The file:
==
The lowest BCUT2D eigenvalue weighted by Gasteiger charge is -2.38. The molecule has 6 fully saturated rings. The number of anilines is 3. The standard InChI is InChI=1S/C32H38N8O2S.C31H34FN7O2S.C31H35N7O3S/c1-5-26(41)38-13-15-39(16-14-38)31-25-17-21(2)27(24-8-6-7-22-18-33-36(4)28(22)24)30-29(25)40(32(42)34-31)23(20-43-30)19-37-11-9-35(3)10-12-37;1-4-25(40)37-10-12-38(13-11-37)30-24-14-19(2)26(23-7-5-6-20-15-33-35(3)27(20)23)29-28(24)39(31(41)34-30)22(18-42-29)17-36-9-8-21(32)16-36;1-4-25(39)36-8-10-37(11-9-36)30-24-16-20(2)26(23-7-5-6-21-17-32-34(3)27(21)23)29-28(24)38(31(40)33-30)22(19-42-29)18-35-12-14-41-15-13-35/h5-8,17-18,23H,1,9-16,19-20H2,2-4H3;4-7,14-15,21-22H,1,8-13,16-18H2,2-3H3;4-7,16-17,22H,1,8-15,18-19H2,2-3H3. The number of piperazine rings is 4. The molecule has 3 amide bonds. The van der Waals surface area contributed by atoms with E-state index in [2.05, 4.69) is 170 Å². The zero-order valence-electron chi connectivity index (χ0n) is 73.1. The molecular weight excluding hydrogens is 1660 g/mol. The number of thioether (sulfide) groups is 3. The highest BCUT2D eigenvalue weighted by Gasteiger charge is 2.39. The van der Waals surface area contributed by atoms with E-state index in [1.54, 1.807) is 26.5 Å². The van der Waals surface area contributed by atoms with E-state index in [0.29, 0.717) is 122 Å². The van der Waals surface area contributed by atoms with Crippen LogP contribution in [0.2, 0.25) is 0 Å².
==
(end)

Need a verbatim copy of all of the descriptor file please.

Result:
The lowest BCUT2D eigenvalue weighted by Gasteiger charge is -2.38. The molecule has 6 fully saturated rings. The number of anilines is 3. The standard InChI is InChI=1S/C32H38N8O2S.C31H34FN7O2S.C31H35N7O3S/c1-5-26(41)38-13-15-39(16-14-38)31-25-17-21(2)27(24-8-6-7-22-18-33-36(4)28(22)24)30-29(25)40(32(42)34-31)23(20-43-30)19-37-11-9-35(3)10-12-37;1-4-25(40)37-10-12-38(13-11-37)30-24-14-19(2)26(23-7-5-6-20-15-33-35(3)27(20)23)29-28(24)39(31(41)34-30)22(18-42-29)17-36-9-8-21(32)16-36;1-4-25(39)36-8-10-37(11-9-36)30-24-16-20(2)26(23-7-5-6-21-17-32-34(3)27(21)23)29-28(24)38(31(40)33-30)22(19-42-29)18-35-12-14-41-15-13-35/h5-8,17-18,23H,1,9-16,19-20H2,2-4H3;4-7,14-15,21-22H,1,8-13,16-18H2,2-3H3;4-7,16-17,22H,1,8-15,18-19H2,2-3H3. The number of piperazine rings is 4. The molecule has 3 amide bonds. The van der Waals surface area contributed by atoms with E-state index in [2.05, 4.69) is 170 Å². The zero-order valence-electron chi connectivity index (χ0n) is 73.1. The molecular weight excluding hydrogens is 1660 g/mol. The number of thioether (sulfide) groups is 3. The highest BCUT2D eigenvalue weighted by Gasteiger charge is 2.39. The van der Waals surface area contributed by atoms with E-state index in [1.54, 1.807) is 26.5 Å². The van der Waals surface area contributed by atoms with E-state index in [0.29, 0.717) is 122 Å². The van der Waals surface area contributed by atoms with Crippen LogP contribution in [0.2, 0.25) is 0 Å².